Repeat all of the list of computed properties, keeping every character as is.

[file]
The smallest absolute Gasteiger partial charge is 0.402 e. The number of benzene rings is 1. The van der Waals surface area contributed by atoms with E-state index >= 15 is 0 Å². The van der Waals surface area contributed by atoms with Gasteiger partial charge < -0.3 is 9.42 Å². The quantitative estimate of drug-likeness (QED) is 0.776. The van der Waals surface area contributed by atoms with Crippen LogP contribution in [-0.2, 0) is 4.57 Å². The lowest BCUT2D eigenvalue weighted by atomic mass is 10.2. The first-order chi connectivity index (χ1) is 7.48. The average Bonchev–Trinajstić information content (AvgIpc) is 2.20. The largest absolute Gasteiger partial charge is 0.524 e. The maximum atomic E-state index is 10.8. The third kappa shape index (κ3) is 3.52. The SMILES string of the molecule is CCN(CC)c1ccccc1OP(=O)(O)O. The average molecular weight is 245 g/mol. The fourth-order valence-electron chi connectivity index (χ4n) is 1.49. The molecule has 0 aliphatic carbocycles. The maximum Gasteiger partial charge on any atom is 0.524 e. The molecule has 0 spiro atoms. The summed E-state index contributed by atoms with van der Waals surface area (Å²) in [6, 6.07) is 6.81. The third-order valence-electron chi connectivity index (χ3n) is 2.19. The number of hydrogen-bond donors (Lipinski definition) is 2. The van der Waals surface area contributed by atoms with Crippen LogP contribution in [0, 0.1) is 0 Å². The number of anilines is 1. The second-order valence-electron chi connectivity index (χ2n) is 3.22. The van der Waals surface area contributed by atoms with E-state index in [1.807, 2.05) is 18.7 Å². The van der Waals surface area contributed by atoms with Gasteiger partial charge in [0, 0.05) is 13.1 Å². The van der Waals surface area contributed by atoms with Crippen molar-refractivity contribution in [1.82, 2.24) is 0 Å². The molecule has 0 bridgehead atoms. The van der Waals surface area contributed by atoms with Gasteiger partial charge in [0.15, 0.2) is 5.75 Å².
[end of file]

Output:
The smallest absolute Gasteiger partial charge is 0.402 e. The number of benzene rings is 1. The van der Waals surface area contributed by atoms with E-state index >= 15 is 0 Å². The van der Waals surface area contributed by atoms with Gasteiger partial charge < -0.3 is 9.42 Å². The quantitative estimate of drug-likeness (QED) is 0.776. The van der Waals surface area contributed by atoms with Crippen LogP contribution in [-0.2, 0) is 4.57 Å². The lowest BCUT2D eigenvalue weighted by atomic mass is 10.2. The first-order chi connectivity index (χ1) is 7.48. The average Bonchev–Trinajstić information content (AvgIpc) is 2.20. The largest absolute Gasteiger partial charge is 0.524 e. The maximum atomic E-state index is 10.8. The third kappa shape index (κ3) is 3.52. The SMILES string of the molecule is CCN(CC)c1ccccc1OP(=O)(O)O. The average molecular weight is 245 g/mol. The fourth-order valence-electron chi connectivity index (χ4n) is 1.49. The molecule has 0 aliphatic carbocycles. The maximum Gasteiger partial charge on any atom is 0.524 e. The molecule has 0 spiro atoms. The summed E-state index contributed by atoms with van der Waals surface area (Å²) in [6, 6.07) is 6.81. The third-order valence-electron chi connectivity index (χ3n) is 2.19. The number of hydrogen-bond donors (Lipinski definition) is 2. The van der Waals surface area contributed by atoms with Crippen LogP contribution in [0, 0.1) is 0 Å². The number of anilines is 1. The second-order valence-electron chi connectivity index (χ2n) is 3.22. The van der Waals surface area contributed by atoms with E-state index in [1.807, 2.05) is 18.7 Å². The van der Waals surface area contributed by atoms with Gasteiger partial charge in [0, 0.05) is 13.1 Å². The van der Waals surface area contributed by atoms with Crippen molar-refractivity contribution in [1.82, 2.24) is 0 Å². The molecule has 0 bridgehead atoms. The van der Waals surface area contributed by atoms with Gasteiger partial charge in [0.15, 0.2) is 5.75 Å².